https://www.vidaweb.org/the-count/the-2018-vida-count/

Here's the New Yorker through 2018:




Then there's all kinds of anecdotal stuff. One that comes to mind is that the year Jennifer Eagan won a National Book Critics Circle award and Jonathan Franzen was a competitor. The LA Times published the story with Franzen's photo on the first page and Eagan's on the jump. "Jonathan Franzen loses book award to some lady" was the satirical headline of one of the stories criticizing the choice.

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Then, too, are there women writers covering stories like Dexter Filkins, Jon Lee Anderson, and even Ben Taub? I don't remember.

Do you mean are there women war correspondents? Sure. I don't know any except Christiane Amanpour. But then, I had to google the guys you mentioned. War articles are way down on my "duty" list. Why do you say "even" Ben Taub? (I see Ben Taub just won a Pulitzer. In his photo, he looks to be about 23.)

Here's the list of women war correspondents:

https://en.wikipedia.org/wiki/Category:Women_war_correspondents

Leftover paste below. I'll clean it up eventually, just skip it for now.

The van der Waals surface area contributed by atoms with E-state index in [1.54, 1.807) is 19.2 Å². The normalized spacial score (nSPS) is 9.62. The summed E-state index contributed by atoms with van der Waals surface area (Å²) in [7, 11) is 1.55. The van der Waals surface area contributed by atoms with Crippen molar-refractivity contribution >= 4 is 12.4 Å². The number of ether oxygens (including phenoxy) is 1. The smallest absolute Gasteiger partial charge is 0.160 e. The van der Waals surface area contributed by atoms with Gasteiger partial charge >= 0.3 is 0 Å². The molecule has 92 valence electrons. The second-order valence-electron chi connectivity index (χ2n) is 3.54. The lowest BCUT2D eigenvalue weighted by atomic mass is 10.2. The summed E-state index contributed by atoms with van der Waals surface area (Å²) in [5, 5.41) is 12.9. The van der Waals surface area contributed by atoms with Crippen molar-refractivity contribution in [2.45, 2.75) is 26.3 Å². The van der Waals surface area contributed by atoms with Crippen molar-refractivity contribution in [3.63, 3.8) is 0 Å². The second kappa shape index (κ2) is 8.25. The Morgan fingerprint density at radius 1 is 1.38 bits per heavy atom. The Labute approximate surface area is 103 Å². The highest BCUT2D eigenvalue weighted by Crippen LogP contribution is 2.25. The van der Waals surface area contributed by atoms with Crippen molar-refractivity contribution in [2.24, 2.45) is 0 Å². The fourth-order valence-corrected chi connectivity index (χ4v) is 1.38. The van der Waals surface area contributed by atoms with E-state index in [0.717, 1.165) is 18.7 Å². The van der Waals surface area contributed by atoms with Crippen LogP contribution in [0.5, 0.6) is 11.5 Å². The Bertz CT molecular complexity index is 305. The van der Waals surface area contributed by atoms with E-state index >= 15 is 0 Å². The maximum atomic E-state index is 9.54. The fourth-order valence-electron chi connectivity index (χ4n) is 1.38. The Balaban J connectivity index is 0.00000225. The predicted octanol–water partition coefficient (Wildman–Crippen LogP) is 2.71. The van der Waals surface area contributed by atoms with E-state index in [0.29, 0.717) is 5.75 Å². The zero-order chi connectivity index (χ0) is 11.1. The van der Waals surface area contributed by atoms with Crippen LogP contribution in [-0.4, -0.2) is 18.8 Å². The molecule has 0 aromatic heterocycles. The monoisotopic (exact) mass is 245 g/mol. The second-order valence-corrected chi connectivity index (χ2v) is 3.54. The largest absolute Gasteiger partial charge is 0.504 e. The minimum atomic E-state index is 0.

Offline serious crayons

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Re: In the New Yorker...
« Reply #2472 on: June 26, 2020, 11:01:55 am »
I actually did start to write a book one time. It was called How to Read a Book (oddly that name was not taken). I use a method that pays particular attention to things like colors, names, weather, etc. The idea is that a writer chooses these things for a reason.

So, this is clearly a Christian allegory, as there are many references, starting with "Mr. Josie", the boat owner and mentor of the author. He chastises the police who are like the money lenders in the temple, and keeps a book of promises to provide fish for the community. He even tells the author to go take a shower. Baptism? And later pours salt water on him as he holds the fishing pole and line. Mr. Josie has a deal for "Cap": lay off the womanizing, follow me, and I will give you riches and big fish. Recognizing this, the author follows all of his instructions dutifully and becomes like his apostle.